Press Release: Carnegie Mellon is One of Seven Universities Worldwide To Receive Pillars of Sustainable Education Grant-Carnegie Mellon News - Carnegie Mellon University

Friday, January 31, 2014

Press Release: Carnegie Mellon is One of Seven Universities Worldwide To Receive Pillars of Sustainable Education Grant

Contact: Pam Wigley / 412-268-1047 / pwigley@andrew.cmu.edu
 
PITTSBURGH—The School of Architecture at Carnegie Mellon University is one of seven university programs from among five countries to receive a grant from Pillars of Sustainable Education, a new $1.5 million program created by Alcoa Foundation and Architecture for Humanity to support graduate education in sustainability and to explore the use of sustainable materials in architecture and community design.

Each university teams with an NGO to execute a community-based project. The School of Architecture will work with ACTION Housing, a long-established Pittsburgh NGO pursuing dramatic performance improvement in housing for low income and disabled residents. CMU’s grant spans two years, according to Nina Baird, adjunct assistant professor, who will oversee the program at CMU.

“This program offers multiple benefits. At CMU, many of our graduate students come from countries growing so rapidly that renovation is often not considered. Through this program, we will focus on renovating existing structures vs. tearing them down. That’s extremely important, not only for sustainable use of materials, but also for sustainable community life. The grant promotes cooperative community redevelopment so our students will also gain insights into community dynamics and the process of working with community members in an effort to revitalize their neighborhood," Baird said.

The other universities that received grants are: The Georgia Institute of Technology (U.S.), Purdue University (U.S.), Delft University of Technology (the Netherlands), Ostwestfalen-Lippe University of Applied Sciences (Germany), the University of Sao Paulo (Brazil) and Tsinghua University (China). Each school will expand the learning opportunity for students with professional engagement activities, such as guest lecturers from Alcoa executives, partnerships with a local nonprofit organization and involvement through the Architecture for Humanity network.

“With 50 percent of the world’s population now living in urban areas, a number that keeps growing, a sustainable future will depend on better design in our cities,” said Tricia Napor, vice president at Alcoa Foundation. “Through the partnership with Architecture for Humanity, students and faculty get the opportunity to explore the role of architecture and design in buildings to enhance the environmental and social sustainability of cities.”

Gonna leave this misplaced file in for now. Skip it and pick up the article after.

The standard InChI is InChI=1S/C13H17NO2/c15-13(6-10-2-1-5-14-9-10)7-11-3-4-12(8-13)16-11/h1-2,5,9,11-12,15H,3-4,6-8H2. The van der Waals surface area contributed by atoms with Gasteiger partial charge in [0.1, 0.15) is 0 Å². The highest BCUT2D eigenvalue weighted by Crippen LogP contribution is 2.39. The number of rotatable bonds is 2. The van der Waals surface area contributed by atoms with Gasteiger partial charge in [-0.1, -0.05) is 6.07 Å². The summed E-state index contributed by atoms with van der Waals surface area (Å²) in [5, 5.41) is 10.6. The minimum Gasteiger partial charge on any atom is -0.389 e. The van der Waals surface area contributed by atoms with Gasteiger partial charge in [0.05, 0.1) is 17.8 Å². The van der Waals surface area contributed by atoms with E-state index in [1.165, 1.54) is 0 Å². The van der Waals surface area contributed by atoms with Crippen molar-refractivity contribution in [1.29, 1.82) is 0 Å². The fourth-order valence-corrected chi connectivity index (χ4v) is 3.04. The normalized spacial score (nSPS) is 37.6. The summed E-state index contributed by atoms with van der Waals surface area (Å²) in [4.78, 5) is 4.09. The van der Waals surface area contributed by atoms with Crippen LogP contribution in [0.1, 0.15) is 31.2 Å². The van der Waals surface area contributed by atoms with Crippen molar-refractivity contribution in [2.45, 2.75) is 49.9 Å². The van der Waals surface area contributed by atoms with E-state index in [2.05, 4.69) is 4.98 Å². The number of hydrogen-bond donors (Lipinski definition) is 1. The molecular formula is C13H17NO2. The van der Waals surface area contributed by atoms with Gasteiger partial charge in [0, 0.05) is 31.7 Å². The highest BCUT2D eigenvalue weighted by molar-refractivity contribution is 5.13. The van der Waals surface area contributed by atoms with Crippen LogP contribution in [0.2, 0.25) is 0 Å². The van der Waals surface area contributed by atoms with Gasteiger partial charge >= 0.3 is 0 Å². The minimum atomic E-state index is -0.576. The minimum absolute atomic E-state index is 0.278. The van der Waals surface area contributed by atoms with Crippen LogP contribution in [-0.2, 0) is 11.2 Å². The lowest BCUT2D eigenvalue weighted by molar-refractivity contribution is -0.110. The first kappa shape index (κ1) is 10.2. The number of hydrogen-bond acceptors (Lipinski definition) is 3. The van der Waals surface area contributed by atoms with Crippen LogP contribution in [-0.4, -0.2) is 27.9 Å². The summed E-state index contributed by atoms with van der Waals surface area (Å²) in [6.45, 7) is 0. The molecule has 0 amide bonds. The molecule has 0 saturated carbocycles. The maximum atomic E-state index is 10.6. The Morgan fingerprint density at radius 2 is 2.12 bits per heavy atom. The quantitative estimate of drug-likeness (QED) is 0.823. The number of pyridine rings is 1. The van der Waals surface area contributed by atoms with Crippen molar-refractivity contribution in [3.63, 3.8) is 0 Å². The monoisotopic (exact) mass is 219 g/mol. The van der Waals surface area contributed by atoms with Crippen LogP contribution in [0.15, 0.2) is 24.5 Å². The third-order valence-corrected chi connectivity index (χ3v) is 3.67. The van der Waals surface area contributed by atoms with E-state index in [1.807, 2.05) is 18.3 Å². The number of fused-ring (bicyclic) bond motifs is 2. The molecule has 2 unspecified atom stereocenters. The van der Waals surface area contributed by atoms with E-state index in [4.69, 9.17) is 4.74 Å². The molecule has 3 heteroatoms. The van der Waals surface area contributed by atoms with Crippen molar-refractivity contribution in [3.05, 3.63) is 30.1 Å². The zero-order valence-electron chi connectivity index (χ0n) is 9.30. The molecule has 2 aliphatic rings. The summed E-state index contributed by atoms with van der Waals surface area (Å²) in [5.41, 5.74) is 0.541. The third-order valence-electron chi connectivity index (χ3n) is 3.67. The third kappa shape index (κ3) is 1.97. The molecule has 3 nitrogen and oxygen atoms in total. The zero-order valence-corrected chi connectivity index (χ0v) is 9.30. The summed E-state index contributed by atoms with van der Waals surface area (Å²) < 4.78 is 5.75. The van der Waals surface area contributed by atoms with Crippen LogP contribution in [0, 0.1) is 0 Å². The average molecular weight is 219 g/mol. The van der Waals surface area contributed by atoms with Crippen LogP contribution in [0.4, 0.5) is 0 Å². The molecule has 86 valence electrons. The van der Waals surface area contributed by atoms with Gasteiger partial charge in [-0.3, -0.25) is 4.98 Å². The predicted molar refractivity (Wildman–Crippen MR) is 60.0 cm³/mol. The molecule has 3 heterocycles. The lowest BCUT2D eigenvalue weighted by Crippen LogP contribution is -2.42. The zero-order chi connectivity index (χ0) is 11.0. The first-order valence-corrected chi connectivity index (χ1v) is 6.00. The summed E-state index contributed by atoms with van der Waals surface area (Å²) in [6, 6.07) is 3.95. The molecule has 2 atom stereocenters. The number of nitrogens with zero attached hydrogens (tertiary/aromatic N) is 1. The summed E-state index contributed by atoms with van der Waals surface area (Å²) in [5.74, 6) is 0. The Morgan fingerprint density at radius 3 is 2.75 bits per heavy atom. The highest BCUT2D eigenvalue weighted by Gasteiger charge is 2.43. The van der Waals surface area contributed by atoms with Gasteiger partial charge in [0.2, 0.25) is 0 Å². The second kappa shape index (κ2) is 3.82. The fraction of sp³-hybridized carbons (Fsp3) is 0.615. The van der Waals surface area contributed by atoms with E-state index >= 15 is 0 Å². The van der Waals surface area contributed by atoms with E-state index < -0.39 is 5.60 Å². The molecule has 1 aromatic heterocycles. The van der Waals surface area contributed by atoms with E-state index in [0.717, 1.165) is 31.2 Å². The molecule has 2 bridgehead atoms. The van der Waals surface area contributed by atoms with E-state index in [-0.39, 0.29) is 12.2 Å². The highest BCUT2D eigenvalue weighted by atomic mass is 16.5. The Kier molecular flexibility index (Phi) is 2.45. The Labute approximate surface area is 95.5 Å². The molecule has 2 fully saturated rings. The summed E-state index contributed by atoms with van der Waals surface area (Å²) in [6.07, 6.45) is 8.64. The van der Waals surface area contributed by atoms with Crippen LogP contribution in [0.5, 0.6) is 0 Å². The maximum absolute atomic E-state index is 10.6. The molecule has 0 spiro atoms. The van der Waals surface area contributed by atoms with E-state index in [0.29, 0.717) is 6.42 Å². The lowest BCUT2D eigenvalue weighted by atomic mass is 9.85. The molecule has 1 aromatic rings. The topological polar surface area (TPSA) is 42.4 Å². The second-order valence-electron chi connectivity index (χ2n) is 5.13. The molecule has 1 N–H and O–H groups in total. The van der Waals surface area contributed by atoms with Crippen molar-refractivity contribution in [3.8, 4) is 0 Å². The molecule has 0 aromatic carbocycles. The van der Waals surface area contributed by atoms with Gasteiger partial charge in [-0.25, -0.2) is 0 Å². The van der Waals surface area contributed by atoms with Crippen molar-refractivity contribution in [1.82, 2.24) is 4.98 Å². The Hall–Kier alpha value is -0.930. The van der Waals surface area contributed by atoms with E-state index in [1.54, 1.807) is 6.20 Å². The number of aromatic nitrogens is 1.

At CMU, master’s degree and doctoral students will focus their efforts in Hazelwood. Partnering with ACTION Housing, they will develop renovation strategies for  5017 2nd Avenue, from its current abandoned state to a prime location for community organizations and small businesses, and 5015 2nd Avenue, from the former D’Imperio’s Market to a new grocery store with a rooftop food garden and adjoining cafe. The latter marks the return of a grocery store to Hazelwood after an absence of several years. The two projects are part of a larger plan to strengthen the entire Hazelwood community, including the 178-acre former LTV Steel Hazelwood works that will be redeveloped by the Almono Partnership.

The first year of CMU’s program will focus on the renovation planning and execution. Year two will involve creating and presenting workshops with and for Hazelwood community residents, preparing them to renovate other buildings in their community and introducing opportunities for careers in architecture, engineering, building science and construction.

“This is more than a construction project,” Baird said. “This grant enables us to effect change, because community redevelopment is about more than structures. This neighborhood is where real people live and work, and we want students to learn about the challenges and rewards of making these properties true homes and positive work places – not just buildings with effective energy consumption.”

For more information about Pillars of Sustainable Education, visit www.pillarsofsustainableeducation.org and check for project updates. Updates also are available on Twitter at @archforhumanity #pillarsofedu and on Facebook at www.facebook.com/pages/Architecture-for-Humanity/27865171408
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